KW - Dietary patterns

KW - Diet quality

KW - Diet index

KW - Cardiovascular risk factors

KW - Cross-Sectional Studies

KW - BP blood pressure

KW - DQI Dietary Quality Index

KW - DQS Dietary Quality Score

KW - E% energy contribution

KW - FBDG Food-Based Dietary Guidelines

KW - HEI Healthy Eating Index

KW - HOMA-IR homoeostatic model of insulin resistance

KW - IHD ischaemic heart disease

KW - OR over-reporters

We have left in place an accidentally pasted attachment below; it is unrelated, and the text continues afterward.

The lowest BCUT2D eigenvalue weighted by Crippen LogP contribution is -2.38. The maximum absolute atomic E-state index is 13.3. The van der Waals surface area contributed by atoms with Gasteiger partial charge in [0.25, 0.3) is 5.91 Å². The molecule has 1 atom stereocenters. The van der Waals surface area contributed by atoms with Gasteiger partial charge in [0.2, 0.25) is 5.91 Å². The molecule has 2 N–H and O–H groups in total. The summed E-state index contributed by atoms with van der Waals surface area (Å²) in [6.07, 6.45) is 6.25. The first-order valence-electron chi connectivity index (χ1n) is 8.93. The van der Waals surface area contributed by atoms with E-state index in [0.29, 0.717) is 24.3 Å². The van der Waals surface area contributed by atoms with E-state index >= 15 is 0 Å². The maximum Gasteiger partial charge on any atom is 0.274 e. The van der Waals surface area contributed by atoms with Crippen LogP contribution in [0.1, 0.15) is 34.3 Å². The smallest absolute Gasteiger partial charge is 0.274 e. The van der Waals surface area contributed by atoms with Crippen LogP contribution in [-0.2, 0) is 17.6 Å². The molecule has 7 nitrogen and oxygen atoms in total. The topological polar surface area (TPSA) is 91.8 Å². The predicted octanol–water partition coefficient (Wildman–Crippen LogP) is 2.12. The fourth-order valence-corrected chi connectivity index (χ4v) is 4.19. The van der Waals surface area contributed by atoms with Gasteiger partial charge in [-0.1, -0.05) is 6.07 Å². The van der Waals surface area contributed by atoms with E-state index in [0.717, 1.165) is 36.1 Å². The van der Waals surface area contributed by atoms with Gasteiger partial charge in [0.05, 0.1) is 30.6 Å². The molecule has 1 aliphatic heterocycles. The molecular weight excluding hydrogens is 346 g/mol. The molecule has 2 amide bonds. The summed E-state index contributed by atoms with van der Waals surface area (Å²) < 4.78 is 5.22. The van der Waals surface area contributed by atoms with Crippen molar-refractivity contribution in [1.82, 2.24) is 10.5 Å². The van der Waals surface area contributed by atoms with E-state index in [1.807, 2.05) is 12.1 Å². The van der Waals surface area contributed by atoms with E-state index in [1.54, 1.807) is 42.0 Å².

KW - UR under-reporters

KW - WC waist circumference

KW - hsCRP high-sensitivity C-reactive protein

KW - Cross-sectional studies

U2 - 10.1017/S0007114517003695

DO - 10.1017/S0007114517003695

M3 - Journal article

VL - 119

SP - 664

EP - 673

JO - British Journal of Nutrition

JF - British Journal of Nutrition

SN - 0007-1145

IS - 6

ER -